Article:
Wednesday, June 21, 2017

Write that I (Written from the perspective of D'Angelo from the Wire)

If they ask,
Tell them I was bread against brick bosoms.
The hands meant to mold me
Instead pressed my back,
Shoved me towards the streets.

Doors slammed shut in my face
You tell me, what choices did I have?
My mother's mother was cursed with placenta pumping pain
Ingredients that might help me to cope
Cope with this world I was spit into

They told me that only sissies cry
And no one cares about my story

Tell them instead of their downward glare, I needed a hand up

When you write my story,
Tell them if they'd been me, pressed hard against brick bosoms,
What choices would they have made?

(Persona poem from Rhythm and Resistance edited by Linda Christensen)

Wednesday, June 14, 2017

"Oh Mr. Wolfe" (Sydney)

This morning Sydney graced us with a clip from the Genius Movie about Thomas Wolfe. She typed up the words so that we could closely examine the text and we loved it.
Every voice piped up with "I loved the line..." and we were all immersed in the words that lifted off the page and became our own word cloud.

It is so wonderful to be surrounded by writers who share from their heart, connecting words with life.

Then I ruined it because we sometimes do. I saw a moment to stick in some content. Oh, the MVP strategy! Then Sharon asked the question, shouldn't we just sit with the piece of text, hold it close to our chest and breath it in for the life-sustaining element it is? And of course, the answer is yes. Everyone spoke about the delicate dance that we must perform in modeling and creating space for enjoying the text. Not just to analyze. Rachael asked, "Do we have to dissect everything until it loses its meaning or can we just enjoy a piece for what it is?"

Every day in the Summer Institute we read, write, share. Today Sydney had something for us that we couldn't have brought in ourselves, because, we are not her. And I think that when we open our classroom to our students' texts, we patch together a community. A community that says, bring in what your read, listen to, see... Bring in your pieces because we want to know you. We want to examine your fingers, trace the lines of its print with our eyes. We want to ask questions, we want to open ourselves to you and all your genius.

Friday, June 9, 2017

Nod to Enrique Alemán

Stolen Education is a very powerful film that provides a deeper understanding into the struggle and pain that lives and breathes in our present US school systems today. If we as teachers do not know and love the families we teach, we will be a part of the oppression, a part of the problem. As well intentioned as we want to be, we need to continue to learn and do better by our communities. We have the power to destroy a life. We have the power to lift a life. We have the power, together to mend our broken system. If not us teachers, who will? If not you, then who? If not me, then who? Borrowing an idea from Beaty, we are not our past's choices but it is up to us to make it right.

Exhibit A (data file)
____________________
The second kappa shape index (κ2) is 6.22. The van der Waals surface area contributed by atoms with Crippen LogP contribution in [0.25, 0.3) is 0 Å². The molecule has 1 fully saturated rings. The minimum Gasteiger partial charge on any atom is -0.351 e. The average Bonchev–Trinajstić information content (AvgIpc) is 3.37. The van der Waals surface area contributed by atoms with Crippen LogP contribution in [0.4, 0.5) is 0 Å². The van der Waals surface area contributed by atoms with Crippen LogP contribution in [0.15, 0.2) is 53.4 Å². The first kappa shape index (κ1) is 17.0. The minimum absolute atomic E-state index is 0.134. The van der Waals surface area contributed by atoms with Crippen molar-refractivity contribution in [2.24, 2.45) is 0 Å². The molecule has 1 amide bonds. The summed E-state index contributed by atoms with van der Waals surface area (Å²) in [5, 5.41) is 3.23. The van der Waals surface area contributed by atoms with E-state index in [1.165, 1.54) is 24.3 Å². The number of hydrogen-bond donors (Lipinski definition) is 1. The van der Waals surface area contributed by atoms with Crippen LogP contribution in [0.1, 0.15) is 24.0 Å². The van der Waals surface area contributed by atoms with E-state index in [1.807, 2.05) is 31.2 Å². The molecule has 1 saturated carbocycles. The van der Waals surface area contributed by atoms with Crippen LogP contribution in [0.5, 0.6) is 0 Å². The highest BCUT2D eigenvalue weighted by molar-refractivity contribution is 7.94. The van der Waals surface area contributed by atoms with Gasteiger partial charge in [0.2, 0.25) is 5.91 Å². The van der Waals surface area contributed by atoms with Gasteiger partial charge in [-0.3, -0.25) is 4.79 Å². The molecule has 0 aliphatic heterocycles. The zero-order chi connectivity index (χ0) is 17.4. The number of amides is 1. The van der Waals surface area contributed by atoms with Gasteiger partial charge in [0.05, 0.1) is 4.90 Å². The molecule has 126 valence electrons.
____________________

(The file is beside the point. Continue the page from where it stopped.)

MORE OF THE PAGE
Thursday, June 8, 2017

Autumn Leaves in the Summer Time #summerwrites17


Never do I feel more at home than I do jamming with Nat'l Writing Project folk. Summer Institute is my jam. I meet teachers who are truly the salt of this Earth, the best of the best, the sweetness of life that rises to the top. Committed to craft, kids, and, if that isn't enough, dedicate their summer to learning, growing, and spreading the wealth of their experiences with others.

Teachers teaching teachers. In my mind, it doesn't get any better.

Nathan came in and graced us with a piece of the past. The historical context he provided of the piece blew my mind. Made me want to pick up a book and read. Made me want to know more about Coltrane, music and my roots. I am so privileged to spend this time with you all.

I am in love!

Monday, June 5, 2017

Why I Write

I write. Even when I don't I am composing thoughts in my mind. They are fleeting thoughts, gone without a trace, hidden from recall, unless I write them down. Today in our Summer Institute we pondered the age old question "why do you write?". And so I listed some of the reasons I write. 

  • to remember 
  • organize
  • honor
  • understand 
  • to break information apart
  • to put it back together
  • to understand and figure out my next move
  • to forget or remember the past
  • sometimes I don't but it is always on my mind
  • to problem solve 
  • for purpose
  • to get better at writing
  • to remember the struggle I ask of my students
  • to model 
  • because I believe that clear, truthful writing is the highest form of thought
  • because I want to be a better writer
When I write, I remember I can do this, even when I don't. Words sink through to the depths of my soul, soaked in pain then emerge tight-fisted and strong.